The only exception are certain research reactors in which “pulses” of prompt supercriticality ( prompt bursts ) are generated and used. This requires a negative temperature coefficient of the reactivity, which causes the reactivity to drop rapidly as the temperature rises, so that such a reactor becomes subcritical again sufficiently quickly. One example is the TRIGA research reactor .

Nuclear weapons are very brief but promptly overcritical between the ignition of a conventional explosive charge and a nuclear explosion.


The difference β in criticality between delayed critical and prompt critical is referred to in English-language literature as 1 dollar , divided into 100 cents . Louis Slotin is said to have suggested the name "dollar" .

For example, the reactivity values of control rods are conveniently given in cents. The reactivity values ​​are approximately additive, i.e. H. the retraction of two absorber rods of z. B. every 5 cents causes a reactivity of −10 cents.

Criticality incident

In the case of reactors, an unintentional or carelessly induced positive reactivity supply from critical normal operation - i.e. delayed or even prompt overcriticality - is referred to as a reactivity incident. The SL-1 accident at Idaho National Laboratory in 1961 and the Chernobyl disaster in 1986 were reactivity accidents that destroyed the reactor.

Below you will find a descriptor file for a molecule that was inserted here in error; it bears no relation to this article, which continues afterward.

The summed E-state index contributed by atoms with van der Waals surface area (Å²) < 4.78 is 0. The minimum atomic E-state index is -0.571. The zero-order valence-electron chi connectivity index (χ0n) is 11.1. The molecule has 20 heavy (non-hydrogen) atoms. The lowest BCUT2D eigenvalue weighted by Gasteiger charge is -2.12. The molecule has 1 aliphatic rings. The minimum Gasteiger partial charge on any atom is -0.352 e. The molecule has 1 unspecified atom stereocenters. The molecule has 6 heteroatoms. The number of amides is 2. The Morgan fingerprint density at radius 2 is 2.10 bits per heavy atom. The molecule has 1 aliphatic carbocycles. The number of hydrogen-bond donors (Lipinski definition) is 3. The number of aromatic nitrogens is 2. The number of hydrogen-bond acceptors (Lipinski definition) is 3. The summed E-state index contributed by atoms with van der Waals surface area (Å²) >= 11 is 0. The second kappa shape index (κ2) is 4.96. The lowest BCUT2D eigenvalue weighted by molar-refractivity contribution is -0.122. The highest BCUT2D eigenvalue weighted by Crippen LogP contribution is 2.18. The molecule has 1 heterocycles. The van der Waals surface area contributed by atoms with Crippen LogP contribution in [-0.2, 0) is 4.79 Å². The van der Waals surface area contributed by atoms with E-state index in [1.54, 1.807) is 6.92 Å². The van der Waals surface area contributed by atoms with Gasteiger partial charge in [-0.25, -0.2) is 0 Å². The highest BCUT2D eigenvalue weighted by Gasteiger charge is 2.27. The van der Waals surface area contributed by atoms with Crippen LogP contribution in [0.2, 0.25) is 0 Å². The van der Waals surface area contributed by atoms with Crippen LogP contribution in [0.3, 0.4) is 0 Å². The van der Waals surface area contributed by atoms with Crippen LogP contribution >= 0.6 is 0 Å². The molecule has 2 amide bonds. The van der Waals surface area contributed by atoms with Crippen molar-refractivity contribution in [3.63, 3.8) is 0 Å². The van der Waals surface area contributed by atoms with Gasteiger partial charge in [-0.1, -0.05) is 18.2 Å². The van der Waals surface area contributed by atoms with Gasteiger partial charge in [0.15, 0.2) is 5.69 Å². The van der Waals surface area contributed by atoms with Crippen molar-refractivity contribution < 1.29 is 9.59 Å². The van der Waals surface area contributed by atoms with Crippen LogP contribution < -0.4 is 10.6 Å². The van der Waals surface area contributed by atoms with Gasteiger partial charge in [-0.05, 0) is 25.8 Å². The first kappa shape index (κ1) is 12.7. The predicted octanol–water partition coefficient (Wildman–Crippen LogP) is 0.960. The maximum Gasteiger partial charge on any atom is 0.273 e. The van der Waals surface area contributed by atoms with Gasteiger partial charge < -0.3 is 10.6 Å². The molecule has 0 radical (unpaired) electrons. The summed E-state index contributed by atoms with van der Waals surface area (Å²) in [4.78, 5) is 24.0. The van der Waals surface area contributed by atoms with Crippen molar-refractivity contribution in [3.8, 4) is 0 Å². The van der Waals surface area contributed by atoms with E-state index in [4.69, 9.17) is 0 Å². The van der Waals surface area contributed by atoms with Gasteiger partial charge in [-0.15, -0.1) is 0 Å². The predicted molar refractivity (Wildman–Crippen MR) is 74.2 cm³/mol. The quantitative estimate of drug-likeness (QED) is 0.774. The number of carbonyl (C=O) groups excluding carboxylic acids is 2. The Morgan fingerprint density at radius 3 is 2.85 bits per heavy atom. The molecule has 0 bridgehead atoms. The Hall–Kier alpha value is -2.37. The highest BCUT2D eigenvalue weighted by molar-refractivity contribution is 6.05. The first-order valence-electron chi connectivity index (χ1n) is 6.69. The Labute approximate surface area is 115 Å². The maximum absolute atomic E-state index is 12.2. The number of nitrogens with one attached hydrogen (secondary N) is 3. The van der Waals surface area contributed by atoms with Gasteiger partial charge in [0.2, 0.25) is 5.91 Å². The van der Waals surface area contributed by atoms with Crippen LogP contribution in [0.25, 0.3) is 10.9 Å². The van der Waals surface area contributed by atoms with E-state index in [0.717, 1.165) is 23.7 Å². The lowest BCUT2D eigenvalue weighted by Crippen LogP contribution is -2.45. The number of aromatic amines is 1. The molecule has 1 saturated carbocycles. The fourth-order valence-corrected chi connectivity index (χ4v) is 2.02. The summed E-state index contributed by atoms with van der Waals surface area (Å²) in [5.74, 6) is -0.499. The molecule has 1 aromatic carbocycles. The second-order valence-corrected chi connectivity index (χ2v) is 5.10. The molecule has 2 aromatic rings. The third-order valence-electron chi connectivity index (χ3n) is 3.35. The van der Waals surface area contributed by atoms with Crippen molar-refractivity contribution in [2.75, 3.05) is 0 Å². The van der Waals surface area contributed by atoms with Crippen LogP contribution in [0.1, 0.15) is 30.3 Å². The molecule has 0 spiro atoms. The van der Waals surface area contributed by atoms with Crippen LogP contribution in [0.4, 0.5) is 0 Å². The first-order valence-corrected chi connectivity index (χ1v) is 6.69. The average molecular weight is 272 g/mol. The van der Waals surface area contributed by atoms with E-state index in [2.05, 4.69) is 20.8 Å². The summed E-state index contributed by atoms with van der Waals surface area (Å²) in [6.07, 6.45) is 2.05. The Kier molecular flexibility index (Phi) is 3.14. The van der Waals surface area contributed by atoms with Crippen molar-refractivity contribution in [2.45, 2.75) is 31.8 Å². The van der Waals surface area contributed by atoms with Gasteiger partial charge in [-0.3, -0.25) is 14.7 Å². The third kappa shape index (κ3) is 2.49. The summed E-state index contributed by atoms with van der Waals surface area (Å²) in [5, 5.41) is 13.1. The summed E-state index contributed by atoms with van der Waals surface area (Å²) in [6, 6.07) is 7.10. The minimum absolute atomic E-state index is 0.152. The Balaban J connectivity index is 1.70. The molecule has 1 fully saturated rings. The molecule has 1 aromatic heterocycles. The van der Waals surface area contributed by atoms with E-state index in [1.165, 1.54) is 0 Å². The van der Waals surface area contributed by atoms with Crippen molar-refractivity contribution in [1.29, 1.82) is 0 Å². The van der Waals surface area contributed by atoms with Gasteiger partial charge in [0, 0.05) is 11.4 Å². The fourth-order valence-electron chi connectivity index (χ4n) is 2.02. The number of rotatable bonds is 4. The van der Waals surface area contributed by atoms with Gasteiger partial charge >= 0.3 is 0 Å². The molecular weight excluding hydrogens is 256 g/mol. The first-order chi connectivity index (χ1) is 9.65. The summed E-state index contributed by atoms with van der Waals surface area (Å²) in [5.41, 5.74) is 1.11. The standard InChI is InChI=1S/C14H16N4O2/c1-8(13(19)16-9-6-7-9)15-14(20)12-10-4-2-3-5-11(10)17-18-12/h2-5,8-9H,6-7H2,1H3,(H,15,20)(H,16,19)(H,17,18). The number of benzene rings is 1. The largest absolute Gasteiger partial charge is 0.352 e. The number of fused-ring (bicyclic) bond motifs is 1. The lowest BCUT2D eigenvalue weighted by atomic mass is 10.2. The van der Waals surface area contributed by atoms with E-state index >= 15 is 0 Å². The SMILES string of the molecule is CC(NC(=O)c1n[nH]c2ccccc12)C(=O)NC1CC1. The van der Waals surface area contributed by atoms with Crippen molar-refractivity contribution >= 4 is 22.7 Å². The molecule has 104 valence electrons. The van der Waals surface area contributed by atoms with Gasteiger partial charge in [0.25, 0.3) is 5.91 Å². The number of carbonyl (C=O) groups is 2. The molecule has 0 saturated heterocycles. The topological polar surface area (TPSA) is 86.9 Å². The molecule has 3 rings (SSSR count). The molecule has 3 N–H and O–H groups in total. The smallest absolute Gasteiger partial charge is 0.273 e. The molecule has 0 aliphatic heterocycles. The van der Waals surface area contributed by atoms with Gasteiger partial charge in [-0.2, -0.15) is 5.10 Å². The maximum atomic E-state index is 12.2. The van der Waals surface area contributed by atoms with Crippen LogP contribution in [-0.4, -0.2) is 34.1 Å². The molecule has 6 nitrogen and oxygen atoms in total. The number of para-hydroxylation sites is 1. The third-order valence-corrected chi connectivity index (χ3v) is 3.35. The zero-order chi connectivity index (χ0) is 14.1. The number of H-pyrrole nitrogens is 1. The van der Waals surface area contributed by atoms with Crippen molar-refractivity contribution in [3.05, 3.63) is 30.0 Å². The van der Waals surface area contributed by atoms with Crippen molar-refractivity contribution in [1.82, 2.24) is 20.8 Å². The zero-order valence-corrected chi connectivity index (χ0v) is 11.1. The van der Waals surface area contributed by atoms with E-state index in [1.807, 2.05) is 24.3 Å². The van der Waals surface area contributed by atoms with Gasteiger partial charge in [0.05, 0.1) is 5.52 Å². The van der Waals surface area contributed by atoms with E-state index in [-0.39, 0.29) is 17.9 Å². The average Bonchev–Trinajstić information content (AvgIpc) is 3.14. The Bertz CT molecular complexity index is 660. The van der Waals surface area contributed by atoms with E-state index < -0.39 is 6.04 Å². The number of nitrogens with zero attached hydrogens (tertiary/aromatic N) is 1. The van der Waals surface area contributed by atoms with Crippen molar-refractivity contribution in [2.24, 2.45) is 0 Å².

For other nuclear facilities are far below critical in normal operation arrangements (eg. As reprocessing facilities or fuel fabrication plants ), the term reactivity little used. The incident caused by (over) criticality is called criticality incident , such as the 1999 Tōkaimura nuclear accident , in which two technicians from a fuel assembly plant were fatally irradiated. Early fatal accidents of a similar kind occurred e.g. B. 1945 ( Harry Daghlian ) and 1946 ( Louis Slotin ) at the Demon Core test facility in the Los Alamos Laboratory .


  • Thomas P. McLaughlin, Shean P. Monahan, Norman L. Pruvost, Vladimir V. Frolov, Boris G. Ryazanov, Victor I. Sviridov: A Review of Criticality Accidents . 2000 revision. Los Alamos Reports, No. 13638 . Los Alamos National Laboratory, May 2000 (English, [PDF; 3.9 MB ; accessed on January 18, 2019]): “This revision of A Review of Criticality Accidents represents a significant expansion of the prior edition with the inclusion of one Japanese and 19 Russian accidents. In the first two parts of this report, 60 criticality accidents are described. [..] Excursions associated with large power reactors are not included in this report. "

Individual evidence

  1. ^ EB Paul: Nuclear and Particle Physics . North-Holland, 1969, p. 253
  2. ^ Hugh C. Paxton: Glossary of Nuclear Criticality Terms. In: LA-11627-MS. Los Alamos National Laboratory, 1989, accessed January 17, 2019 .
  3. ^ Alvin M. Weinberg, Eugene P. Wigner: The Physical Theory of Neutron Chain Reactors . University of Chicago Press, Chicago 1958, ISBN 978-0-226-88517-9 , pp. 595 .
  4. ^ Joint Committee on Atomic Energy: SL-1 Accident, Investigation Board Report. Congress of the United States, June 1961, accessed January 17, 2019 .

See also

Web links

  • [1] An introduction to the nuclear chain reaction.